Meanwhile the speakers talk one after the other; films are being shown in the contiguous amphitheatre. Paradoxically they are projected in big screen. The quality of the image is not that good, a pixels matter... I think that they've decided to do so because the common experience is still reached, mainly, by sharing a film collectively. Later on, I discuss with a Brazilian publicist and we remark that: "maybe they should do as in airplanes, one small screen for each person..." In my opinion, in a way it seems as if the own festival would not have a convincing statement about the matter.

Mr. Ohashi's talk about Do-Co-Mo and the newest i-mode(s) is also quite revealing and predicting. For example one hand set for 2 different telephone lines, for 2 family members or one for business and one for private line. I think to myself, that yet again, there is this intrinsic dialogue between public and private life/space. He also shows examples of some specific features, such as direct music download towards the mobile phone, the telephone as a credit card, as a GPS, etc. He leaves clear that there are still many things that may be worked on, such as capacity, sharing speed, copyrights. Indeed, an overview of many relevant issues.

With Juha Kaario, from Nokia, we reflect on what mobility is: being on the move, changing situations, filling idle times and social near or far connections. In closed connection to Biknell's question, Kaario quotes Jonas Mekas, who in the said that "it is not the screen size but he story; medias is about good stories." Since Mr. Ohashi had also shown us that it is already possible to connect our portable phones to our computers, actually something that I've seen today in a notice, I guess we ought to continue thinking about it.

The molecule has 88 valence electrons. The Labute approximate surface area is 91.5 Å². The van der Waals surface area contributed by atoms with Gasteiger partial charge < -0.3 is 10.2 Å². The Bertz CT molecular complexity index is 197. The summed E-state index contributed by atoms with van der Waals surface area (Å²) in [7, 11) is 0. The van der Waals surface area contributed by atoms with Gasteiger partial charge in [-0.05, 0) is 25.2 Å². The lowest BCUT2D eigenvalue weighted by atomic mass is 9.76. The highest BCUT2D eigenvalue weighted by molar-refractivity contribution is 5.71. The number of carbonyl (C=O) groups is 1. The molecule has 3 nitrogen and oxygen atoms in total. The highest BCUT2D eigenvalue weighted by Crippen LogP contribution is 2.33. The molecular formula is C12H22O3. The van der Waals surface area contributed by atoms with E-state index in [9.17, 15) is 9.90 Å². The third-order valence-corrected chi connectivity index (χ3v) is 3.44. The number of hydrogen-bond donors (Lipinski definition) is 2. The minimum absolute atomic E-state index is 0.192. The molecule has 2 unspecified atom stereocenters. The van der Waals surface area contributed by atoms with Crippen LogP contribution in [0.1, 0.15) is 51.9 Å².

I learn that it is also possible to do very quick image editing; the software has already been launched and is users friendly. One can add metadata notes, such as: speaking, sound recording, describing weather conditions. Something which is now called context photography.

Around 4 p.m. it is Nancy Proctor's turn. She pictures some of different possible utilities the portable phone might have, such as provide a museum tour. The experience has already been held at the Tate Museum with plenty of success. She also talks about UGC (user-generated content, not the French UGC cinema chain...), where the product is not the most important part, but the process. However, concerning this topic there are many different points of view.

I keep on hoping from one amphi to the other. I feel I am the embodiment of these zapping situations, of being and not being in one place. Situation, that keeps on happening to us when in a telephone conversation. You are in the place from where you are speaking but you might be, kind of transported into the other place/space. It reminds me of when driving, you can look intermittently backwards and forwards through the rear-view mirror, without really realizing it. Similarly, or in the same sort of mood: how do we think about these ephemeral images we see? And or about those forwarded e-mails we constantly receive? About the films we see e.g. in Who has made them? Where do they come from? Is that really important? Doesn’t that actually matter?